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The Rediscovered Land - Beginnings

Working with an idea for a new D&D campaign, I want to provide lots of freedom for play, allowing players to contribute to the world, but I also want to have a central direction for the story and a drive to play.

With that in mind, I want to design a small part of the Rediscovered Land, Shuul, that the characters can immediately access, as well as a small sampling of powers that influence the characters.

Worship in the Outlands Everything outside of Shuul. These are the realms known to the characters. In the Outlands, divine worship is common but given little emphasis. Everyone says the name of a deity or deities but few truly believe.
Temples are small and tend to be universal, serving as places of worship for many disparate deities.

The powers of nature commonly worshiped by druids are known but given grudging respect. Outlanders consider nature a foe to be fought; much of the territory surrounding the Outlands is claimed by dangerous beasts such as dragons.

Finally, because peo…
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The Rediscovered Land - Another D&D Campaign Seed

I've been away from D&D for a while because I've wanted to explore other games and ideas. But I'm back.
As a seed for a new campaign, I present the Rediscovered Land.

The Rediscovered Land is for a setting that has a little bit of blank space. In ages past, a place called Shuul existed here. Shuul was known for powerful fabulous magics in a time where other civilizations were still primitive.

Suddenly and without warning, the land of Shuul disappeared from the world.

Now, thousands of years later, Shuul has returned.

Why is unclear. Most of the land is surrounded by powerful magical barriers that prevent scrying or entry. There is a single port where a few disinterested officials allow outlanders to trade with a variety of merchants and make their way inland.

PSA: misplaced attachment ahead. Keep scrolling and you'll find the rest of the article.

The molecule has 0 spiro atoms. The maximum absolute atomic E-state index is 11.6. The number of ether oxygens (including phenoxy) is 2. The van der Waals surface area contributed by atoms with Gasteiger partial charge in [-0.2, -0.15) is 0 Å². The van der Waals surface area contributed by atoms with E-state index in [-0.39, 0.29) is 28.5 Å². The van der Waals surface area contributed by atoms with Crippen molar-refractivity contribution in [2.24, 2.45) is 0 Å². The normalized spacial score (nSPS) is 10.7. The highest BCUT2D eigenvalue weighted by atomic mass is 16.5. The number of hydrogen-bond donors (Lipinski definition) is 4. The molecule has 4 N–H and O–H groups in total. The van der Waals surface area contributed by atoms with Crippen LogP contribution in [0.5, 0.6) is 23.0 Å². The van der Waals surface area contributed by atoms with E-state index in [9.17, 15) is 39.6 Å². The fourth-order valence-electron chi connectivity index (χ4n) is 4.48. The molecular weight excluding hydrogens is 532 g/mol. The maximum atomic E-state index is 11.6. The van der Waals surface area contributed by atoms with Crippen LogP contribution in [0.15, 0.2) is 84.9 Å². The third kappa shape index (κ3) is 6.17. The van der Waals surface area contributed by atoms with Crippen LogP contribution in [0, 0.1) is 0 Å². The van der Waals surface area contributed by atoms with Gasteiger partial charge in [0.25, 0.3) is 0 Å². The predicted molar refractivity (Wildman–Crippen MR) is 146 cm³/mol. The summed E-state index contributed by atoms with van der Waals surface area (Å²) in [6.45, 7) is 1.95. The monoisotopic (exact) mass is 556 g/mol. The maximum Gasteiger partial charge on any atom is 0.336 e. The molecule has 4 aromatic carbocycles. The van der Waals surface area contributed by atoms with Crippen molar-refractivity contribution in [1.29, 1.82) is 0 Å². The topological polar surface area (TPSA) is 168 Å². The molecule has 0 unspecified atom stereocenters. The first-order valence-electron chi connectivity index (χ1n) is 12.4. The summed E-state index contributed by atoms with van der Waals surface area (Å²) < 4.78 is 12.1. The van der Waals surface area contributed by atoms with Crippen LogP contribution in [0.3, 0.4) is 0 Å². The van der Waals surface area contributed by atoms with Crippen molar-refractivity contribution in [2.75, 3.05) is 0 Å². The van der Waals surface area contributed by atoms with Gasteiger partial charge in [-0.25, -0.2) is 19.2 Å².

The merchants have wonders that are found nowhere else in the world but they have little interest in the currency of the outlanders. The people of Shuul are very different. They live lives deeply connected to spir…

Stories Never Told - Learn to Play

Stories Never Told is a role-playing game project in development!
The quickest version is the new Google Form-based example that works like a Choose-Your-Own Adventure!

If you would like to see how the system works, please click the link below to view it in Google Docs.
This is a longer example that shows all of the options.
Stories Never Told - Learn to Play in Google Docs

Did you take a look? Thank you! It would be great to get your feedback. If you're interested, fill out the following Google Form

SNT Learn to Play Feedback Form

The goal of Stories Never Told is to keep role-playing focused on the stories of the characters being played.

Stories Never Told Role-Playing Game by Hans Chun is licensed under a Creative Commons Attribution 4.0 International License.

Game Design: Modes of Play

Invisible Sun is the game I'm looking forward to the most in 2018. Among the many features of the game I'm looking forward to is Development Mode.